The sun beat me, but I won on a technicality, the equinox sunrise, from Lundin Links' tall standing stones, is somewhat obscured by the row of houses on the edge of the golf course, giving me a much needed extra ten minutes.
I parked in the small road by the golf club entrance grabbed the camera, left the sleeping kids (for they had both blessed me with their presence)in the car, and scurried off round the corner and off to the stones.
As I approached the most impressive ruined four poster stone circle in the world I could see the sun had most definitely risen but the stones were still in shadow, a tree had saved my bacon, I bet that's never been said before. At best it was a draw? I got in position and awaited the suns loving caress, golden light dappled and speckled through the leaves of the giant Oak tree, I took a few pictures. The sun doesn't totally see the stones until it's gotten above the tree, and by that time it isn't really sunrise anymore.
I think a summer solstice would be best, the sun would rise closer if not out of Largo Law the big hill to the north east, framed by the stones, which aren't at the corners of a square but a rectangle, well, a circle actually, but, you know. Then it's lots of pictures in the golden sunlight of a perfect equinox weekend, I say weekend, it's actually tomorrow, the equinox, but for a myriad of reasons we are having our equinox today, on Saturday.
The stones are pretty damn impressive, two, three times taller than me, and two are proper twisty shapely stones. They are a beautiful muse, and an honour to photograph in such good light.

Ardross (Souterrain) — Images

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Lundin Links (Standing Stones) — Images

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Devil's Punch Bowl (Natural Rock Feature) — Fieldnotes

Last May I came down this way to have a look at Buwch a'r Lloe standing stones, but I also, if we'd had enough time, wanted to go and have another walk around the waterfalls at Devil's Bridge. Three months later and yet another plan goes to pot, this time I wanted to go to Dolgamfa kerb circle, via Ysbyty Cynfyn church circle. But the rain was unabating, we'd got wet enough for one day, so I decided Devils bridge alone would suffice, for now.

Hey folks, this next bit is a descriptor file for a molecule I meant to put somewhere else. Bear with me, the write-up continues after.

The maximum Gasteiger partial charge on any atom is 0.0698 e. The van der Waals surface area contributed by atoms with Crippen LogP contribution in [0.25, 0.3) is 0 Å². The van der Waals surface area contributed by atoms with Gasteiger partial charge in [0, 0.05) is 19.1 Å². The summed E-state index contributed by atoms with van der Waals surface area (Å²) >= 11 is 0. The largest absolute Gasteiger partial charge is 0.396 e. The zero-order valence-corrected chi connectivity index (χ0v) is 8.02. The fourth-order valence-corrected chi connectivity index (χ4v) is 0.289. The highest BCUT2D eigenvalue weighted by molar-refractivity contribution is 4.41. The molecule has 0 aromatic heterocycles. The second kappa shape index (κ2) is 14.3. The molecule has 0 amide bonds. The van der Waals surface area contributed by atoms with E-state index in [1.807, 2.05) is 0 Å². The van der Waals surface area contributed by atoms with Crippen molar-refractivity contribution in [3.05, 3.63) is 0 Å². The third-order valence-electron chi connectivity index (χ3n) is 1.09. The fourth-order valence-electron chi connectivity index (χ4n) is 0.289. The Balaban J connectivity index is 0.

I am fairly certain I've said "This is the most beautiful place in Wales" before, but that's because I'd forgotten about Devil's bridge, I have kicked myself hard, repeatedly, because this time I really mean it. This is the most beautiful place in Wales.

There are no ancient remains here, no cairns or stones, no fort, no huts. But, we are left with the option of natural rock feature, and this is certainly one of those. The Afon Mynach is a short lived river it's entire length is no more than four kilometers, for most of it's stretch the water hurries along at an untroubled pace, but soon enough it all kicks off.
The river narrows, squeezing itself through an ever tighter gorge, fallen logs try to bar the rivers progress, the river cares not, it just keeps on going.
Then it does something funny, as the chilled water pours through one particularly narrow crevice, it starts to swirl, the current grinding round and round, forming circular holes in the bedrock for the river to negotiate through, three in all (maybe).
Then it's through the narrowest river gorge I've ever seen, A slim serpentine, a water worn fissure, bridged by one of the most should be famous bridges in the world.
The Mynach, having endured the chasm, now falls 90m, over five falls, creating one of the most sit and watchable sites in Wales. Old trees, copious fernage, with unstoppable moss, all bathed in late summer rain, sweet sweet rain that falls from the heavens and makes everything shiny and exquisitely bewitching.
Then the Mynach disappears through another tight ravine and is gone, in a few hundred yards it'll join the Afon Rheidol. A nice river to be sure, but the best bit is now behind it. It is off to the sea now passing below half a dozen hill forts til it finally empties into the Irish sea at Aberystwyth.

Though there are no ancient remains here, I'm sure the place would have been know to the Iron age people who lived nearby, and maybe to the Bronze age folk too, kerb circles close by to the north are close to water worn gorges. But devils bridge is the water and rock site par excellence, they were here alright, as mesmerised by the otherworldly beauty found here as I am.

In the beginning though it was the bridges above the Mynach that brought me here, and are I believe worthy of mention.